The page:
Letter to Parents after B-4 Check-flight – 23 March 83
“I flew my B – 4 flight yesterday afternoon and did pretty well. I got an above average grade in my navigation hitting most all my turn points right on course. The only significant problem I had in the whole flight were my time estimates which were off due to a math error on my part (go figure). My pilot told me that the “hop” was above average and that I had good potential. I think this was the first flight so far that I really felt in control of everything and got a chance to call all the shots.
It was really something to bring that plane down. We started a decent from a cruising altitude of 25,000 feet, which was well above the cloud layer obscuring most of the Gulf Coast. That was really beautiful. It was just about sunset and the cloud layer looked like a huge amber quilt. Penetrating into the clouds was kind of creepy however. It seemed that instantly the clouds engulfed us and it got very dark immediately. I groped for the reo-stat control to my side and adjusted the instrument lights. It got bumpy and I felt my insides groan, but I kept my instrument scan checking airspeed, altitude, course, airspeed, altitude, course. Keying my helmet mic: “Approach Control Zero Foxtrot 27 leaving one-six thousand”. To instructor pilot: “Sir descend to 1200 feet…passing one 5000 feet… “Sir mark right heading zero niner zero… passing ten thousand…Sir mark right heading zero five zero” Approach: “Foxtrot 27 contact Sherman tower at the final approach fix with the gear” “Zero Fox 27 Roger, switching to the tower” “Sir slow to gear speed, standby for the landing checklist: fuel transfer-off, speed breaks-out, wheels-three down and locked, etc. “Tower Zero Foxtrot 27 final approach fix with the gear”. Tower: “Zero Foxtrot 27 is cleared to land on seven right, winds one two zero at twenty, altimeter 29.96”. “Zero Foxtrot 27 cleared on the right 29.96”.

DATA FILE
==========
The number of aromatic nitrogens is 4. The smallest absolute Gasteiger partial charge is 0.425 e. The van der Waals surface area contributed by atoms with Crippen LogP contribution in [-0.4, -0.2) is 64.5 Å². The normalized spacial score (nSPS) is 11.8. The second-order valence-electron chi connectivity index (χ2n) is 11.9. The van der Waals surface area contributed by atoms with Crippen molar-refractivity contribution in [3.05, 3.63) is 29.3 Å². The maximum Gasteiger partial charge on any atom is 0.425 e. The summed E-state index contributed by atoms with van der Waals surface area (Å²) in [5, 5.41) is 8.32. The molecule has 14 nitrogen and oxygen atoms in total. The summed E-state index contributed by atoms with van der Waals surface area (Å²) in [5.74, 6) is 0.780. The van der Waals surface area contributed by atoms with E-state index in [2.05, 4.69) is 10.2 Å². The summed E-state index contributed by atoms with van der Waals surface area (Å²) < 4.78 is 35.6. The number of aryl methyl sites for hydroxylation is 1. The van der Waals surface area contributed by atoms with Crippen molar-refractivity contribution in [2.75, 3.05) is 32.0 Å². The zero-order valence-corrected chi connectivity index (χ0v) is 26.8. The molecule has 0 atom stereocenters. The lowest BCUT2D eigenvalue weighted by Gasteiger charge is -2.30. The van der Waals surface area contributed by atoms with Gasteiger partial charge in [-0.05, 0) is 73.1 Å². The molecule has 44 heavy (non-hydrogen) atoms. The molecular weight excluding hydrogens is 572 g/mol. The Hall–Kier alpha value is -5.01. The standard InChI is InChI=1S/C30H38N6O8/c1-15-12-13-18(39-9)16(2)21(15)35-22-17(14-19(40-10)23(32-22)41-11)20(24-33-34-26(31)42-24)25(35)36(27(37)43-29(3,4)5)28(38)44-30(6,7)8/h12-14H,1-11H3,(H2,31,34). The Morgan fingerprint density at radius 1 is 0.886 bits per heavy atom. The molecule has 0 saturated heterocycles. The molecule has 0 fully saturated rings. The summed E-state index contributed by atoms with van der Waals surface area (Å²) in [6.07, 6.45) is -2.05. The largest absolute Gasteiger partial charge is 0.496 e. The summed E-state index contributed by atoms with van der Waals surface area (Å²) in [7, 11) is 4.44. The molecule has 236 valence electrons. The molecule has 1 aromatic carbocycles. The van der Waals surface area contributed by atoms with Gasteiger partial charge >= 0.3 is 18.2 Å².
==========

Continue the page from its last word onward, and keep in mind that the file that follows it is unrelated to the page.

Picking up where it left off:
Just about that time, we descended from 1200 feet and broke through the clouds, and there it was right on course – the beautiful blue approach lights of Sherman Field! “On glideslope… above glideslope… on speed… slightly fast… on glideslope… on speed… on glideslope… on speed etc. – touchdown”.
I never would have thought it possible. I’ll never forget thinking as we approached Denver International last May, how anyone could break through a layer of clouds just 1000 feet above the ground and land. We were also “crabbing” about 20 degrees to the right of the runway, due to the high wind speed. We’re on short-final looking over our left shoulder to look down the runway approach. It just didn’t seem possible – but it happened and it was great!
Well, let’s hope I can pull it off again tomorrow when I am sure I will probably fly might B-5 check flight.